Randy sez: I will soon be rereleasing all my out-of-print novels as e-books over the next several months. If those work out as expected, I have some e-book originals planned. Stay tuned…
Cori Fedyna says
Thanks Randy for the heavy number lifting. The ROI for us less math oriented is invaluable, because it would have taken 3.341 times longer to arrive at this analysis. LOL
Edwin D Ferretti III says
I read Mr Bransford’s article and wondered what a successful (eBook) self published author did to his model. His two previous posts covered this topic and he failed to tie the two together. Like you, I see a revolution in progress, one that will eventually take the eBook out of the traditional publisher’s hands, especially for authors who own the rights for their previously published books.
Over the past year I have read several offers from new emerging eBook only publishers, who state they will publish your book in multiple formats (Kindle, Nook, Sony E-reader, to name a few). The return for the author is 70% of the price you set. With the free apps of the buy-it-now button an author can direct sell his/her books from their Blog, Web and Facebook sites, etc. I also see a time approaching when agents will eagerly seek out successful eBook authors with a new contract for printed books only.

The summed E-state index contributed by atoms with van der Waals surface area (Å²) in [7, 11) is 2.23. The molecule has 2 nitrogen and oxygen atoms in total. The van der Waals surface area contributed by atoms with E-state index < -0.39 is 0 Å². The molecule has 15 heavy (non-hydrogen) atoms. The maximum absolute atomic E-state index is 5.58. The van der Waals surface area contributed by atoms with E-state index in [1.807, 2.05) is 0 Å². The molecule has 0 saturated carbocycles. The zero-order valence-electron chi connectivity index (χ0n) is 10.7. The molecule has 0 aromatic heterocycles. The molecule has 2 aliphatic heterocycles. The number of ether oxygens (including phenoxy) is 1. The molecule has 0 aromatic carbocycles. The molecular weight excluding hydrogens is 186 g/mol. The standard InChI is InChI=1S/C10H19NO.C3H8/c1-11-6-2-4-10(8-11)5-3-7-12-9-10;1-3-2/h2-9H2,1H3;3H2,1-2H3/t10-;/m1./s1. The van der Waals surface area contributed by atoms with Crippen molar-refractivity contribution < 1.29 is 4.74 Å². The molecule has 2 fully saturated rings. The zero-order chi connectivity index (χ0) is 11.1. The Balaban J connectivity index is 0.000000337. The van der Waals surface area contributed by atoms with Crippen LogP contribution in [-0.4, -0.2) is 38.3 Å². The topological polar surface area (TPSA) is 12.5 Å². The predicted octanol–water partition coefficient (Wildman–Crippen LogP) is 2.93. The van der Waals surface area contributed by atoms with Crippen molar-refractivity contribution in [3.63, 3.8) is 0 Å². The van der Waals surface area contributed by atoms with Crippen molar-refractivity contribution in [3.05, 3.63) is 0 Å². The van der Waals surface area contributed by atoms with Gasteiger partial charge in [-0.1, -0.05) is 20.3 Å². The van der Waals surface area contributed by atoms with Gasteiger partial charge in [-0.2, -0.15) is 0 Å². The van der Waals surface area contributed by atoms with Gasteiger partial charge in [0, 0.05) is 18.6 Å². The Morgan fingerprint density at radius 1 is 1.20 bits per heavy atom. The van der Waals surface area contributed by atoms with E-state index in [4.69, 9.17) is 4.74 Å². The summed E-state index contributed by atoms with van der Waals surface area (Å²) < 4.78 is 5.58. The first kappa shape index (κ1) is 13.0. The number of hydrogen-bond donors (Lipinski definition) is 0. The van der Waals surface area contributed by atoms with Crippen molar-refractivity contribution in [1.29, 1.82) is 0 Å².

Alastair Mayer says
The Big Six may have enough clout with Amazon to get a different deal on e-book pricing, but as far as I know a $12.99 e-book is only going to get the publisher 35%, not 70%. Amazon limits the 70% rate to e-books priced between $2.99 and $9.99.
A publisher gets less money per copy selling at $12.99 than at $9.99. Two reasons they may price ebooks higher: 1 – the prices are set by different divisions within the publishing house (the left hand vs right hand problem); 2 – the publisher doesn’t want ebook sales to cannibalize their paper sales. Publishers are slowly catching on to the idea that the latter doesn’t make much sense if they can make more money off the ebooks.
Setting the best price for ebooks to balance the trade-off between volume and per-copy royalty is still a black art, as far as I can tell.
Randy sez: You are correct! My mistake. I knew that but simply forgot it when doing my analysis. I’ll try to correct my numbers shortly.